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The Java client library, and it's dependencies, will require changes to return the CAS value through the OperationStatus object.

The first approach is a synchronous (possibly the simplest from a developer viewpoint) approach
This allows specifying requirements across the cluster (2 persists and
2 replicas).

{code:java}
public enum PersistTo {
ZERO, ONE, TWO, THREE, FOUR
}


public enum ReplicateTo {
ZERO, ONE, TWO, THREE
}

try {
c1.set("a", 0 "foo", PersistTo.4); // this blocks until 4 copies persisted to disk
c1.set("b", 0, "foo", ReplicateTo.2); // this blocks until 2 replicas are complete
c2.add("c", 0, "foo", PersistTo.2, ReplicateTo.2); // this blocks until 2 copies persisted to disk and 2 replicas complete on cluster
} catch (ObservedException ex) {
// Warn if observe requirements are more stringent than bucket settings
} catch (ObservedTimeoutException ex) {
// do something
} catch (ObservedModifiedException ex) {
// do something
}

{code}

It's possible to take an asynchronous approach as well, but, the api usage becomes a bit
more involved.

The basic idea is that given the OperationStatus object (or optionally, multiple OperationStatus objects), an Observer can report on whether or not the operation has been replicated, persisted, or processed for indexing.


It's possible to do multiple operations asynchronously. However, the downside of this
approach is that it would not be possible to use multiple connections
(on different buckets) with different replication factors which makes it confusing.

{code}

Finally, a more synchronous (possibly the simplest from a developer viewpoint) approach
would involve. This allows specifying requirements across the cluster (2 disk writes and
2 replicas complete) or specifying requirements for just the master (should be persisted
to memory or to disk).

{code:java}
public enum PersistMemory {
ZERO, ONE, TWO, THREE, FOUR
}
There are pros and cons (as listed) to the different approaches. We will go with the
simplest approach with a likelihood of a course correction at some point.

public enum PersistDisk {
ZERO, ONE, TWO, THREE, FOUR
}

public enum Replica {
ZERO, ONE, TWO, THREE
}

// The persistenceRequirement takes in a tuple - persist to memory, persist to disk and replicas
// 0s are essentially treated as NoOps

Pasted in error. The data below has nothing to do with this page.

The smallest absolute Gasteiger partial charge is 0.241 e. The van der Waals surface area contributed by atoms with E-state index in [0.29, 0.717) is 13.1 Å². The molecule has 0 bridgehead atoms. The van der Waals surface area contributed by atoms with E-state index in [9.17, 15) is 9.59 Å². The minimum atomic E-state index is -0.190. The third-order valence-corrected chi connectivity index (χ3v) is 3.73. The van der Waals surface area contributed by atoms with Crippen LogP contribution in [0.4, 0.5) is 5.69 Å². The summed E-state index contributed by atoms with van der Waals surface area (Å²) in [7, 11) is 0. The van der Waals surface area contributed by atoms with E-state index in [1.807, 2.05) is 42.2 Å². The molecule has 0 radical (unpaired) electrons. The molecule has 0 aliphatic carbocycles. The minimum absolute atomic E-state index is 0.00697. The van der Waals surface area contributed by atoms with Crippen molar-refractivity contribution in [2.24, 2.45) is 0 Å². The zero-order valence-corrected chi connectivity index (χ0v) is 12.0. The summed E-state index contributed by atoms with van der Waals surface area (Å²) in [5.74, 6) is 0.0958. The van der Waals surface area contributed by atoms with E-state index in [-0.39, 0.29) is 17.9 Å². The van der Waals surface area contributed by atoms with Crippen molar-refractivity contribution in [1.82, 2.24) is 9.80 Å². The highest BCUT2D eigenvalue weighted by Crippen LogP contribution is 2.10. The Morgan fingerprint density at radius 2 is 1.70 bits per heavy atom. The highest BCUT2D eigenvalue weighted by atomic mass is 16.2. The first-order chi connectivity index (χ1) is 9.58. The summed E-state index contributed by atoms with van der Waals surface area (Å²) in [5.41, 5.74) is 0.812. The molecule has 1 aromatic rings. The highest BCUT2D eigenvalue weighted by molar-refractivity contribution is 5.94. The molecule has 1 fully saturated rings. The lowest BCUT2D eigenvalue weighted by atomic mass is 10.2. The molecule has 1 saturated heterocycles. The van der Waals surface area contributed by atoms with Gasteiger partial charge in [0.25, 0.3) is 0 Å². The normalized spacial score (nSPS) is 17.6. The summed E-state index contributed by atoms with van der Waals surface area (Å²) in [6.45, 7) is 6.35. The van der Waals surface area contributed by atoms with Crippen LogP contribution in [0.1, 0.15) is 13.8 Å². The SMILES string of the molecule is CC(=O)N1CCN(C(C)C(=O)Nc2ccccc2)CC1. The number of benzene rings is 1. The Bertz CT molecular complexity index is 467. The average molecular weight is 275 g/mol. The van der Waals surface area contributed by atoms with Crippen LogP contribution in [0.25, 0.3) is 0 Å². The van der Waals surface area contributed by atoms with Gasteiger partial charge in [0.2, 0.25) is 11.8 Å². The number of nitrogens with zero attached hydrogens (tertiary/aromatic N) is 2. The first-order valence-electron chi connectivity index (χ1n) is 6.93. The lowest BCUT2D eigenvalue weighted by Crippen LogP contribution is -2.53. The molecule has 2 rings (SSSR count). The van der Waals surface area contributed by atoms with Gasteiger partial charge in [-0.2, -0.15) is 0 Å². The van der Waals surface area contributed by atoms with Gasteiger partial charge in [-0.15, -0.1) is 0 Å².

// Persist 4 copies to disk and 3 replicas complete across cluster
clusterPersistenceRequirement cpr1 = new clusterPersistenceRequirement(
PersistMemory.ZERO, PersistDisk.FOUR, Replica.THREE);

// Persist 4 copies to memory (no disk requirement) and 3 replicas complete across cluster
clusterPersistenceRequirement cpr2 = new clusterPersistenceRequirement(
PersistMemory.FOUR, PersistDisk.ZERO, Replica.THREE);

// Persist 2 copies to disk and 2 replicas complete across cluster
clusterPersistenceRequirement cpr3 = new clusterPersistenceRequirement(
PersistMemory.ZERO, PersistDisk.TWO, Replica.TWO);

// masterPersistenceRequirement is based on persistence of master to memory and/or disk
// Persist Master to Disk - anything other than ZERO or ONE is deemed as ONE
masterPersistenceRequirement mpr = new masterPersistenceRequirement(
PersistMemory.ZERO, PersistDisk.ONE)

try {
c1.set("a", 0 "foo", cpr1); // this blocks until 4 copies persisted to disk and 3 replicas complete on cluster
c1.set("b", 0, "foo", cpr2); // this blocks until 4 copies persisted to memory and 3 replicas complete on cluster
c2.add("c", 0, "foo", cpr3); // this blocks until 2 copies persisted to disk and 2 replicas complete on cluster
c3.replace("d", 0, "foo", mpr); // this blocks until master is persisted on to disk
} catch (ObservedException ex) {
// Warn if observe requirements are more stringent than bucket settings
} catch (ObservedTimeoutException ex) {
// do something
} catch (ObservedModifiedException ex) {
// do something
}

{code}

There are pros and cons (as listed) to the different approaches. We need to possibly
pick an approach (for now) and keep ourselves open to alternate approaches for the
future.

h2. .NET